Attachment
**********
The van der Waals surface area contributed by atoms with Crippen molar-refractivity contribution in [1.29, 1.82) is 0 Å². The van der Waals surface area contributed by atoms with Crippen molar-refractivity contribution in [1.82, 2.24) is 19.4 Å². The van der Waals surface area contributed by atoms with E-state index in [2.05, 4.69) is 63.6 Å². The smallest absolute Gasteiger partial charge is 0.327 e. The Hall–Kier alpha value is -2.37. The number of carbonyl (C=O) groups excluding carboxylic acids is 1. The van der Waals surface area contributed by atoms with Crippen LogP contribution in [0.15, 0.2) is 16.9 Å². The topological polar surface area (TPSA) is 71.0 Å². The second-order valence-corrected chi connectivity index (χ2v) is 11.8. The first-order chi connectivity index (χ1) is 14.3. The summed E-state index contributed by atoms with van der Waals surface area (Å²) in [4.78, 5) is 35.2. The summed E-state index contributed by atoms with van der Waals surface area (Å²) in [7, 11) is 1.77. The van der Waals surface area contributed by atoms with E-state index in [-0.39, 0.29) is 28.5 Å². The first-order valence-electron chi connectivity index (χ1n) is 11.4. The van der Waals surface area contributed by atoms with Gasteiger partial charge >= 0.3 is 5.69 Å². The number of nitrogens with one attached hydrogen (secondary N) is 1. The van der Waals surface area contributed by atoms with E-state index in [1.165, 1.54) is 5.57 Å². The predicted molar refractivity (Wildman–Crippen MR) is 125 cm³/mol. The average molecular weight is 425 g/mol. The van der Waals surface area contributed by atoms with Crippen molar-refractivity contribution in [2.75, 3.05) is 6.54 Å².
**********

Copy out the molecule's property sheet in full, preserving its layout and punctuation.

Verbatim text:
The van der Waals surface area contributed by atoms with Crippen molar-refractivity contribution in [1.29, 1.82) is 0 Å². The van der Waals surface area contributed by atoms with Crippen molar-refractivity contribution in [1.82, 2.24) is 19.4 Å². The van der Waals surface area contributed by atoms with E-state index in [2.05, 4.69) is 63.6 Å². The smallest absolute Gasteiger partial charge is 0.327 e. The Hall–Kier alpha value is -2.37. The number of carbonyl (C=O) groups excluding carboxylic acids is 1. The van der Waals surface area contributed by atoms with Crippen LogP contribution in [0.15, 0.2) is 16.9 Å². The topological polar surface area (TPSA) is 71.0 Å². The second-order valence-corrected chi connectivity index (χ2v) is 11.8. The first-order chi connectivity index (χ1) is 14.3. The summed E-state index contributed by atoms with van der Waals surface area (Å²) in [4.78, 5) is 35.2. The summed E-state index contributed by atoms with van der Waals surface area (Å²) in [7, 11) is 1.77. The van der Waals surface area contributed by atoms with E-state index in [-0.39, 0.29) is 28.5 Å². The first-order valence-electron chi connectivity index (χ1n) is 11.4. The van der Waals surface area contributed by atoms with Gasteiger partial charge >= 0.3 is 5.69 Å². The number of nitrogens with one attached hydrogen (secondary N) is 1. The van der Waals surface area contributed by atoms with E-state index in [1.165, 1.54) is 5.57 Å². The predicted molar refractivity (Wildman–Crippen MR) is 125 cm³/mol. The average molecular weight is 425 g/mol. The van der Waals surface area contributed by atoms with Crippen molar-refractivity contribution in [2.75, 3.05) is 6.54 Å².